Texas Bishop Urges Patience Until Election Results ‘Officially Authenticated’

AUSTIN, TX - NOVEMBER 03: A voting booth is seen at Givens Recreation Center on November 3, 2020 in Austin, Texas. After a record-breaking early voting turnout, Americans head to the polls on the last day to cast their vote for incumbent U.S. President Donald Trump or Democratic nominee Joe …
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The bishop of Fort Worth, Texas, has called for “prudence and patience” until the results of the presidential election can be sorted out and verified.

In his “Statement Regarding the Presidential Election,” Fort Worth Bishop Michael F. Olson wrote this week that now “is still a time for prudence and patience as the results of the presidential election have not been officially authenticated.”

“It appears that there will be recourse made in the courts so it is best for us in the meantime to pray for peace in our society and nation and that the integrity of our republic, one nation under God, might be maintained for the common good of all,” Bishop Olson states.

“We need to pray for each presidential candidate that each will maintain a commitment to just and due process in accord with right reason and the rule of law for the sake of justice and peace,” he concludes.

While some national leaders and institutions were quick to accept the assertion by mainstream media that the election results were final, others have adopted a more prudent approach, preferring not to jump to conclusions until an official winner of the election has been declared.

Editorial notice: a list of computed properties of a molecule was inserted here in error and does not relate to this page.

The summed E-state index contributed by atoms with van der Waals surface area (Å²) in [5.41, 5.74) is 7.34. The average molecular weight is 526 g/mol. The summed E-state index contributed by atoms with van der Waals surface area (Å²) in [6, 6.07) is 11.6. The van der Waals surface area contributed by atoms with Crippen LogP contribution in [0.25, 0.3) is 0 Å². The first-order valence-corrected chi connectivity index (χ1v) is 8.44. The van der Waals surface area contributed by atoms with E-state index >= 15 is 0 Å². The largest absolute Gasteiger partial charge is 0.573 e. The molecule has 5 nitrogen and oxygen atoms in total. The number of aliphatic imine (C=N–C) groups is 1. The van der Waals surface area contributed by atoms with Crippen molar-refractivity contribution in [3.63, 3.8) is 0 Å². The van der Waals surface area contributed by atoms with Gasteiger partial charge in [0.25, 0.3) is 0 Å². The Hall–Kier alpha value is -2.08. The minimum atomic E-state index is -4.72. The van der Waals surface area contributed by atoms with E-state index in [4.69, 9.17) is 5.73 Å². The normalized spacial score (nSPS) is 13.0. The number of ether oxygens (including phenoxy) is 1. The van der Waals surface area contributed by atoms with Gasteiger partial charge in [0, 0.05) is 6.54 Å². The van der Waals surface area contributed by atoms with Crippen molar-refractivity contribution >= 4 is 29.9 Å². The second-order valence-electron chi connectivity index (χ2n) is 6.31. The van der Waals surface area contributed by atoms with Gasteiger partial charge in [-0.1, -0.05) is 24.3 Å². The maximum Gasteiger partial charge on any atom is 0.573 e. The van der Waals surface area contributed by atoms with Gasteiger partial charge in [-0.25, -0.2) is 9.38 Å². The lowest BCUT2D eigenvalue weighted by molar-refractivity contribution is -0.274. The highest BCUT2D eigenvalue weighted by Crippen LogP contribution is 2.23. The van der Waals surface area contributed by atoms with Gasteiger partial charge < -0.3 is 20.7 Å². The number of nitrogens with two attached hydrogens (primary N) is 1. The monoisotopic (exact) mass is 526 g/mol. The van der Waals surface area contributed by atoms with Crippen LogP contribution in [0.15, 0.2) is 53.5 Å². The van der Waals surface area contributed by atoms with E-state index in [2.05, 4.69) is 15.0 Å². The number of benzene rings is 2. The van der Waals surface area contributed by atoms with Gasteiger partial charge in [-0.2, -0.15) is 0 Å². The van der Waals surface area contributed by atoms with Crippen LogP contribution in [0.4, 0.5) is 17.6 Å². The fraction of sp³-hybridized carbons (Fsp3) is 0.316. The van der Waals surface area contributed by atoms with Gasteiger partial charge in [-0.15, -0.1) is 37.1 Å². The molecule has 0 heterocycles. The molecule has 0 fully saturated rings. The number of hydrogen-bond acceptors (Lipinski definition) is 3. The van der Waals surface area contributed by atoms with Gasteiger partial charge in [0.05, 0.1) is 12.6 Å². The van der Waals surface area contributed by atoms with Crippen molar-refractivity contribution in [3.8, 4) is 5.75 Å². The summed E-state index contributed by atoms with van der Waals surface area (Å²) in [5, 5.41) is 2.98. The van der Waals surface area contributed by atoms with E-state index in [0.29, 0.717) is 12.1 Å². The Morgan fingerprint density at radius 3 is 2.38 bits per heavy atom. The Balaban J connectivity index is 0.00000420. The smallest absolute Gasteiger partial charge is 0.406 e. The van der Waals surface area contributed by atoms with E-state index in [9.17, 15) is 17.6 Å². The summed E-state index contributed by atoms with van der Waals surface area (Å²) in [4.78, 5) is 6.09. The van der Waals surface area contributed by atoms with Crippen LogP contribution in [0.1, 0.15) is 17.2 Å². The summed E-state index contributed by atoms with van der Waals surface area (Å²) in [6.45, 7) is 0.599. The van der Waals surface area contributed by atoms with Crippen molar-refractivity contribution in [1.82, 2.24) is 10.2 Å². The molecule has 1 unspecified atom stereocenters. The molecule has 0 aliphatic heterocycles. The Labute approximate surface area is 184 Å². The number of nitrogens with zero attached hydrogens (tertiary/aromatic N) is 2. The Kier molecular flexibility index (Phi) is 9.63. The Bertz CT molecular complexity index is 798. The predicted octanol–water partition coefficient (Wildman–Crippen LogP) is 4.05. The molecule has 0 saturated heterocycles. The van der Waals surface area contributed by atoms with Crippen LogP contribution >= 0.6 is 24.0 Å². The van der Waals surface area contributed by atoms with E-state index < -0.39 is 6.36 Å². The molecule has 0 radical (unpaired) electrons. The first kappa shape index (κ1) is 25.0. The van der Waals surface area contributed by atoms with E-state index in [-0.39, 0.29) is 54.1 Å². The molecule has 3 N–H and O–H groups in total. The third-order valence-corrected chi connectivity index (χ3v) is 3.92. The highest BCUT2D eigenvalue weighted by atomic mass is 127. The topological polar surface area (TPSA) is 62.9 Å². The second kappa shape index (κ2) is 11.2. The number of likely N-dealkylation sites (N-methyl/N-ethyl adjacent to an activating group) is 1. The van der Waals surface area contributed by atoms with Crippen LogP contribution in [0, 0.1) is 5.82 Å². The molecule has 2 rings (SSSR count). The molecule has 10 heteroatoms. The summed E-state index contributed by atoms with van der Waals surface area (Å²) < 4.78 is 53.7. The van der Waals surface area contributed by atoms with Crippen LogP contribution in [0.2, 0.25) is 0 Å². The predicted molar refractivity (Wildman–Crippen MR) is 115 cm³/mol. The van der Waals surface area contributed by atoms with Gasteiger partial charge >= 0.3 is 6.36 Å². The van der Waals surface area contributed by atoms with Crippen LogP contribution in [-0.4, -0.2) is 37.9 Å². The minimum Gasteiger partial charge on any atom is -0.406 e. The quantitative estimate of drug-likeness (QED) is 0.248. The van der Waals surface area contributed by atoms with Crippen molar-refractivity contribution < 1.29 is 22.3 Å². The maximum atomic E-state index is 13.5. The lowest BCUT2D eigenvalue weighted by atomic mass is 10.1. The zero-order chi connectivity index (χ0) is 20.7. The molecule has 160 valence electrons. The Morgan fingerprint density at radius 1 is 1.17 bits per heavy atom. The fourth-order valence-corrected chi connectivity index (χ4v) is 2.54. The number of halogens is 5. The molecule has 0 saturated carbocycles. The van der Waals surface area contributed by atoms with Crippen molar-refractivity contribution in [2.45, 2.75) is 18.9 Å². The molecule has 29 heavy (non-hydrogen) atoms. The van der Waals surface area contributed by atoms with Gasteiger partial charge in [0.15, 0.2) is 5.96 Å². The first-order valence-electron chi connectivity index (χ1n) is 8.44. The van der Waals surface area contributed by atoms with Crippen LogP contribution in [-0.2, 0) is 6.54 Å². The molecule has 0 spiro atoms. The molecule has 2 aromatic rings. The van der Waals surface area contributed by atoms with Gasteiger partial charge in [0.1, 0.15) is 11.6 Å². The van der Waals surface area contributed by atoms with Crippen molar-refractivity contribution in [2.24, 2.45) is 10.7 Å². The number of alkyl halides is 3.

The president of the U.S. Bishops’ Conference was among those swift to acknowledge a Biden victory, albeit in a stony statement devoid of joy or enthusiasm.

We recognize “that Joseph R. Biden, Jr., has received enough votes to be elected the 46th President of the United States,” said Los Angeles Archbishop José H. Gomez. “We congratulate Mr. Biden and acknowledge that he joins the late President John F. Kennedy as the second United States president to profess the Catholic faith.”

“We also congratulate Sen. Kamala D. Harris of California, who becomes the first woman ever elected as vice president,” he added.

“Democracy requires that all of us conduct ourselves as people of virtue and self-discipline,” Archbishop Gomez stated. “It requires that we respect the free expression of opinions and that we treat one another with charity and civility, even as we might disagree deeply in our debates on matters of law and public policy.”

The archbishop tempered his congratulations with a thinly veiled warning to the putative president-elect, highlighting vital issues where Mr. Biden has been notoriously at odds with his own Church, namely on the matters of abortion and religious freedom.

America’s missionaries and founders had a beautiful vision of “one nation under God, where the sanctity of every human life is defended and freedom of conscience and religion are guaranteed,” he declared.

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